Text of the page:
• In WebSort, you don’t have to name the categories before you create groups, but it gets very difficult to manage a bunch of unnamed categories that keep collapsing. You’ll probably have to look at it to see what I mean. Otherwise, it is very nice – attractive, easy to use and runs across the web.

 


Here is the up-to-date list of card sorting tools: Card sorting software (and online) tools

15 Responses to “Card sorting tools – final summary”

  1. Column Two Says:

    Card sorting tools – final summary

    Donna has posted another blog entry on card sorting tools, this time giving a summary of several of the most commonly-used. To quote: I posted a short summary of card sorting tools last week. At the time, I had looked…

  2. Information Management Weblog Says:

    Card Sort Tools

    Donna Maurer has written a short little review of the card sorting tools out there. The IA world apparently is still waiting for the perfect tool for this……

  3. pollas.dk Says:

    GUUUI – Card sorting tools

    GUUUI points us to a summary on card sorting tools.

  4. Philippe von Hellberg Says:

    We made very good experiences with a free tool called “card sort” (http://cardsort.net/). It offers basic functionality and reads and writes EZCalc compatible files.
    During a project with a youth-information-office at different locations the application was really worth full, because of the easy and nice interface and a straightforward installation (java-applet).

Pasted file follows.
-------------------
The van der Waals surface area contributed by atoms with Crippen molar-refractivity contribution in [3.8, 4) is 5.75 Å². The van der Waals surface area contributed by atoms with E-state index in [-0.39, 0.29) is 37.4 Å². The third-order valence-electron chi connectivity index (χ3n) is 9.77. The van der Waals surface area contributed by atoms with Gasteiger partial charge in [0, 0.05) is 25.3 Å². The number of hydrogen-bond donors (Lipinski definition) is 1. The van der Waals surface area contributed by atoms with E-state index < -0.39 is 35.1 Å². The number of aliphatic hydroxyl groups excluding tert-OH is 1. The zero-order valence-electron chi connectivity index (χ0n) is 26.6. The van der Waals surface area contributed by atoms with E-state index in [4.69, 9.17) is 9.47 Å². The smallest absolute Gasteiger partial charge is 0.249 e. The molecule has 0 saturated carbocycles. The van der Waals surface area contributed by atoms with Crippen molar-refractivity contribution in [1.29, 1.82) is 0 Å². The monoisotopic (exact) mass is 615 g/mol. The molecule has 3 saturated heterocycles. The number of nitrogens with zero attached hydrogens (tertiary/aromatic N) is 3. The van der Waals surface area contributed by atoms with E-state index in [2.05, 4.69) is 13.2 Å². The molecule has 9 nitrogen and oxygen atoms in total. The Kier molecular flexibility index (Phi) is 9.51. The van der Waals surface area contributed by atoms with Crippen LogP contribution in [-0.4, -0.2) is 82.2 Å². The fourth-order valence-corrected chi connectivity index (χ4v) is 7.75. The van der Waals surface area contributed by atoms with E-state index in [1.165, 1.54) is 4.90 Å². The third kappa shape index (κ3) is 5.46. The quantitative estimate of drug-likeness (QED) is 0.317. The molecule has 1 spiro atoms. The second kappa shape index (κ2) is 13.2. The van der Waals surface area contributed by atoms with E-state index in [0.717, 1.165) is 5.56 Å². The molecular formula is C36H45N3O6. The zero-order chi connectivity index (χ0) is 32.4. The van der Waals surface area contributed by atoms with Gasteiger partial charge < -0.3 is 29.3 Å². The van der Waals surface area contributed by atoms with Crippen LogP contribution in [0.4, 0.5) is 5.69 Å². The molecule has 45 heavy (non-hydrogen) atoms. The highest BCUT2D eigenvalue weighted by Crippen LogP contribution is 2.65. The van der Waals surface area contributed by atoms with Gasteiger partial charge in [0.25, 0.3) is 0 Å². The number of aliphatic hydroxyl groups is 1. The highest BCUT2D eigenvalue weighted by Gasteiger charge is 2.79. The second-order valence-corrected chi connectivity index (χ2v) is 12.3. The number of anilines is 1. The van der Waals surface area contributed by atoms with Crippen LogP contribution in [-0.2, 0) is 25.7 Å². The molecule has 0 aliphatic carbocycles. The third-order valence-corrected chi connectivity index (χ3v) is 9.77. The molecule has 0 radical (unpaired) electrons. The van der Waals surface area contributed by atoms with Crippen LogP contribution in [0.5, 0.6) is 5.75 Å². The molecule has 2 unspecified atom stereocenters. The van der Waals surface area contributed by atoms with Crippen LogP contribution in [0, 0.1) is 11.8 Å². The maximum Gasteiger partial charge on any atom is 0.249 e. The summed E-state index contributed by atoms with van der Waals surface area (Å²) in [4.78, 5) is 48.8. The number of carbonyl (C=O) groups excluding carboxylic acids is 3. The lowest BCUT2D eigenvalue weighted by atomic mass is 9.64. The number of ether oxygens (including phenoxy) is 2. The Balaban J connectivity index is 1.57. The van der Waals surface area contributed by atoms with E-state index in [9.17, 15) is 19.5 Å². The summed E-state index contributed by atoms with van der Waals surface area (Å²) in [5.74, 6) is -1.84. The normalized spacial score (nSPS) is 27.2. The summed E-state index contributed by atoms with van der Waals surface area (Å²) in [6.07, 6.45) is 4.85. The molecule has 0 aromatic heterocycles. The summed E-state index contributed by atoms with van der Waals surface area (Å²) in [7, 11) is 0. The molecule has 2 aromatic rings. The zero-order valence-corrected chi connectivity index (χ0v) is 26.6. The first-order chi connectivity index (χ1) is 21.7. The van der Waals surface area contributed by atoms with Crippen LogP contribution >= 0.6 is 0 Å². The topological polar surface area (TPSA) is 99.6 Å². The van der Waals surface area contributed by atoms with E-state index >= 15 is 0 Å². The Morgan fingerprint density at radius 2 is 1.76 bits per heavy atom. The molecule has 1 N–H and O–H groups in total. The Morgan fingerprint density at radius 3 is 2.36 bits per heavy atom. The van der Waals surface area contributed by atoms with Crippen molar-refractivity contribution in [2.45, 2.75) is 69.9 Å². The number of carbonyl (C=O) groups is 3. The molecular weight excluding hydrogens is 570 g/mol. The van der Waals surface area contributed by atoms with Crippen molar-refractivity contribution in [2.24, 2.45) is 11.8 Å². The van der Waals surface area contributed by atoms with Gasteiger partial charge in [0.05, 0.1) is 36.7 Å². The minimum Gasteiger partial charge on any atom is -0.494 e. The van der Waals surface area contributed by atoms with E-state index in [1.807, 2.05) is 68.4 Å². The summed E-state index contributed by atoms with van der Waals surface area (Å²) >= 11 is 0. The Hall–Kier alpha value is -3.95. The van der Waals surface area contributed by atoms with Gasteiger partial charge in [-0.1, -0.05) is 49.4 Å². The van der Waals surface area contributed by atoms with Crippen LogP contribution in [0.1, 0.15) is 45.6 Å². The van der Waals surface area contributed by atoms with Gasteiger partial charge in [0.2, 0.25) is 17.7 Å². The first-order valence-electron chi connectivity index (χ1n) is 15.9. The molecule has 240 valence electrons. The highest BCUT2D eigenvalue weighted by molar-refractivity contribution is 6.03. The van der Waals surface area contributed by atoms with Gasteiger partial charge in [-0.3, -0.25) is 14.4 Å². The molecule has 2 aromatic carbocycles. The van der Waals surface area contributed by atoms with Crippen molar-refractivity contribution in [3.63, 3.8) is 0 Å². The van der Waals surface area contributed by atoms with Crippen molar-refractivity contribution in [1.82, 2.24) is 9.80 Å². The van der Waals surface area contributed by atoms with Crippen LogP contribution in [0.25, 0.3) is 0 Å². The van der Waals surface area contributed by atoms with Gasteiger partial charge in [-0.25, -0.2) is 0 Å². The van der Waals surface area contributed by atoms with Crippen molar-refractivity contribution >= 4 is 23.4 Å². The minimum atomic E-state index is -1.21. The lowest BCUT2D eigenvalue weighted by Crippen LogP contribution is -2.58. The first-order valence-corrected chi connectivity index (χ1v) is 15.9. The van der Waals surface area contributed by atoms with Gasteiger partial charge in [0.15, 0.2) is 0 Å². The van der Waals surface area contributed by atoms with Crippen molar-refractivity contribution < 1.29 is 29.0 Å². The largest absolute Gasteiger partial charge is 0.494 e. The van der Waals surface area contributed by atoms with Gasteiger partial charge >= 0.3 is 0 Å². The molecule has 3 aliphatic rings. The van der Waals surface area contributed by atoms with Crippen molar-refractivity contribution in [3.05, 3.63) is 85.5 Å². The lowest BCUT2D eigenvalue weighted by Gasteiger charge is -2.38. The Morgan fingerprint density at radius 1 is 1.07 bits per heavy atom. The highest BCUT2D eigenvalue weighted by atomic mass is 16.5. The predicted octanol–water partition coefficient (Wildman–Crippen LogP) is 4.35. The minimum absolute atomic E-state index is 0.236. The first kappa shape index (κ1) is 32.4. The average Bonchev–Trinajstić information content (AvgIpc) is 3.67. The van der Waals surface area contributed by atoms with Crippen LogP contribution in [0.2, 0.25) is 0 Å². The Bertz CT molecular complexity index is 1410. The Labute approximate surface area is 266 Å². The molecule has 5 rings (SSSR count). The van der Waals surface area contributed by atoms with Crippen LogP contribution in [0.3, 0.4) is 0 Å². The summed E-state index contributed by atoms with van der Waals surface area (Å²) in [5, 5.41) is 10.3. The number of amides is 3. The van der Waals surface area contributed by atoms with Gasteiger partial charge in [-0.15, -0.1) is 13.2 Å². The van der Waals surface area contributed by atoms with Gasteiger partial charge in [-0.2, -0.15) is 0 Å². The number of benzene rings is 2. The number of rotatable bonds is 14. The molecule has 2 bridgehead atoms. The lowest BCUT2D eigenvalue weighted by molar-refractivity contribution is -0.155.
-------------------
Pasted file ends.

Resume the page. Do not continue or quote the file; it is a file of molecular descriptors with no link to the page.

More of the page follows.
5. Donna Maurer Says:

    Thanks, but as I mentioned in my previous post, the card titles are limited to 18 characters which was nowhere near enough for me.

  6. Mark Thomsit Says:

    I’ve been unable to track down EZCalc from IBM. The URL given on most
    sites is: http://www-3.ibm.com/ibm/easy/eou_ext.nsf/Publish/410

    I saw this entry in your blog was recent. Do you know if the tool is
    still available?

  7. David Farrar Says:

    USort and EzCalc can still be found, for the moment, at: http://web.archive.org/web/20040205000418/http://www-3.ibm.com/ibm/easy/eou_ext.nsf/Publish/410

  8. Guy Sangwine Says:

    Hi,

    Just for reference you can obtain both the IBM tools here:

    http://www.tripledogs.com/ibm-usability/

    Cheers,

    Guy

  9. Stavros Garzonis Says:

    Hi Donna,